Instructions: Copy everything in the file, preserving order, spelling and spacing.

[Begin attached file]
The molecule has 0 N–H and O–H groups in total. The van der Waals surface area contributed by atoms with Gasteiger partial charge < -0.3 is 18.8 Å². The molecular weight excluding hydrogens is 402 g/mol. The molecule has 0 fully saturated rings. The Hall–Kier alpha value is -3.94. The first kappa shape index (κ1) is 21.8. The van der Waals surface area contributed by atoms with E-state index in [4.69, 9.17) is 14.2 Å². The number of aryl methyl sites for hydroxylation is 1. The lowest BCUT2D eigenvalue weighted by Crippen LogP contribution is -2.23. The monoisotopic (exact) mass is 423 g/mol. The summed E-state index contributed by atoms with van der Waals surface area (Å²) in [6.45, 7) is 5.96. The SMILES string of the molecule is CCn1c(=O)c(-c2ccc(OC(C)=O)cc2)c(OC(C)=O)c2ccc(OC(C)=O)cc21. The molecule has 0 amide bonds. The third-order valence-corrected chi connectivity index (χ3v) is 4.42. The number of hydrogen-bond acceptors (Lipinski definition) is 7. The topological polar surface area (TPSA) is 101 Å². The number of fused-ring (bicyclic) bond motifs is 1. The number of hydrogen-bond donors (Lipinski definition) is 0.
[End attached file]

The molecule has 0 N–H and O–H groups in total. The van der Waals surface area contributed by atoms with Gasteiger partial charge < -0.3 is 18.8 Å². The molecular weight excluding hydrogens is 402 g/mol. The molecule has 0 fully saturated rings. The Hall–Kier alpha value is -3.94. The first kappa shape index (κ1) is 21.8. The van der Waals surface area contributed by atoms with E-state index in [4.69, 9.17) is 14.2 Å². The number of aryl methyl sites for hydroxylation is 1. The lowest BCUT2D eigenvalue weighted by Crippen LogP contribution is -2.23. The monoisotopic (exact) mass is 423 g/mol. The summed E-state index contributed by atoms with van der Waals surface area (Å²) in [6.45, 7) is 5.96. The SMILES string of the molecule is CCn1c(=O)c(-c2ccc(OC(C)=O)cc2)c(OC(C)=O)c2ccc(OC(C)=O)cc21. The molecule has 0 amide bonds. The third-order valence-corrected chi connectivity index (χ3v) is 4.42. The number of hydrogen-bond acceptors (Lipinski definition) is 7. The topological polar surface area (TPSA) is 101 Å². The number of fused-ring (bicyclic) bond motifs is 1. The number of hydrogen-bond donors (Lipinski definition) is 0.